Obed Bapela, city leader
Obed Bapela was a hero during the anti-apartheid movement.
Today his mission is to help rebuild the city.
"Alexandria has a number of challenges," says Bapela "and the
immediate challenges is to deal with overcrowding in our area
and also develop the houses that are as old as 50 years old
and to build new houses so that people can live in habitable
"The pride that people want is to live in a better place. The
pride of the people is to see themselves living in houses, that
they can say, 'It's ours,' they own them so that it could
be a community at peace with itself."
Thembisile Makgalemele, Alexandria resident
Thembisile Makgalemele is a successful journalist. Like most
of her neighbors, she cannot imagine living anywhere else.
"It's not something that is tangible," says Makgalemele "but
when I'm in Alex, I feel that I'm at home. I may go to other
places, but there is something that brings me back. You know,
it's a feeling of being home."
South Africa is a country dominated by the timeless rhythms of nature
and the diversity of life found in the rolling hills of endless green.
South Africa is also a tired woman selling corn by the side of the
road, an immigrant father struggling to provide for his family, tribal
celebrations in urban settlements and young children finding pleasures
in small things. South Africa is anguish; South Africa is joy despite
its pain. But above all else, South Africa is defined by the legacy
Rural village in South Africa
It meant fifty years of bloodshed and violent protests against an
official government policy of racism. For blacks who make up
75 percent of the nation's population apartheid meant
years of sorrow and the tearing apart of families. Men were forced
to live in overcrowded work camps near large urban industrial centers.
Women and children were relocated to rural settlements on environmentally
marginal land where life was hard and brutally cruel. In 1994, the
long struggle was finally won and blacks took control of a newly elected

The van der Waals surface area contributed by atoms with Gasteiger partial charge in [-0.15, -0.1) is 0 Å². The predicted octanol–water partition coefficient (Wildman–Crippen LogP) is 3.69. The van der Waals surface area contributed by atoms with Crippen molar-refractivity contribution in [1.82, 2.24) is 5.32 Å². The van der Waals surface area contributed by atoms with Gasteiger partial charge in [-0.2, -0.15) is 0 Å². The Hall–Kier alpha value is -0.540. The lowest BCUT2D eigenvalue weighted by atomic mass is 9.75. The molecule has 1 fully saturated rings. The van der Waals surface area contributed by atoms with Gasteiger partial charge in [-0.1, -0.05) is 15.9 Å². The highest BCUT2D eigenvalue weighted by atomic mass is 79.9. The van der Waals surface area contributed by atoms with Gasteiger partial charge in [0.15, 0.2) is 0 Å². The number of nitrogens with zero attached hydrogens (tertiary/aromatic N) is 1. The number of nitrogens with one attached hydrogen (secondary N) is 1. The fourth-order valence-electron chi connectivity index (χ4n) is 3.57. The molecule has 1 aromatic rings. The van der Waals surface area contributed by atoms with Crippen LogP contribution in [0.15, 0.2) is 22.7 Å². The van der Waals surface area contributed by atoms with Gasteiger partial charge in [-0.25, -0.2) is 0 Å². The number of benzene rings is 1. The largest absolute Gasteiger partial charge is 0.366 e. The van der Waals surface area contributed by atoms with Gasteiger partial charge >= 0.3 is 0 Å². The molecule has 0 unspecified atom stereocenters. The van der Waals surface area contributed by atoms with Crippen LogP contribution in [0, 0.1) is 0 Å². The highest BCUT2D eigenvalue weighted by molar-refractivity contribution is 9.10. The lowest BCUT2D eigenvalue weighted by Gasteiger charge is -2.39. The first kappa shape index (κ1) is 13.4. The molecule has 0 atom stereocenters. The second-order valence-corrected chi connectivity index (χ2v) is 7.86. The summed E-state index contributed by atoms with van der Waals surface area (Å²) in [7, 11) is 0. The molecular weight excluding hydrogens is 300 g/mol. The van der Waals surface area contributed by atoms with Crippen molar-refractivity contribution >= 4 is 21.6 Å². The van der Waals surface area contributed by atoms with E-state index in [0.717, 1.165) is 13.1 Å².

Despite the victory of independence, little change has come to rural South Africa.
Apartheid left hundreds of villages like eSizameleni without significant commerce or job opportunities. A local lumber mill employs 52 people there hasn't been a job opening for nearly a year.
A few lucky ones find work in an open pit magnesium mine. A team of
bulldozers slowly expose the remains of a mineral-rich slag heap,
then workers move in, competing with each other to collect the largest
bits of ore. Paid by the ounce, the most agile barely earn 30 cents
an hour. The work is extremely dangerous. But what choice do these
people have? Nearly a decade after the fall of apartheid, they
remain victims of a racist policy that located heavy industries near
black townships with other few opportunities, in effect creating indentured
Workers in magnesium pit
Today, the work camps have been replaced by urban centers like Alexandria.
Less than a square mile in area, this is a vibrant city of nearly
half a million people. Not long ago blacks couldn't own shops, and
no one could enter or leave the city without written permission. But,
Alexandria has become a success story a place that makes the
most of post apartheid freedom.
But the city is not without problems its sewage and water infrastructure was designed for 40,000, not the 500,000 who now live here. Trash removal is sporadic. Very little is left of nature.
Each year tens of thousands of migrants from the impoverished countryside pour into Alexandria, ringing the city with illegal shanties. For years the local river was heavily polluted and the neighborhood was rampant with disease, particularly cholera. Recently the city decided to do something about the problem, and the shanties were torn down as part of a 180 million dollar government initiative to build new homes, schools and health facilities.
Sunday church service
Sunday mornings in the township of Alexandra, families gather together
and slowly make their way towards neighboring houses of worship. This
is a time when people join together to give thanks that their lives
are slowly improving.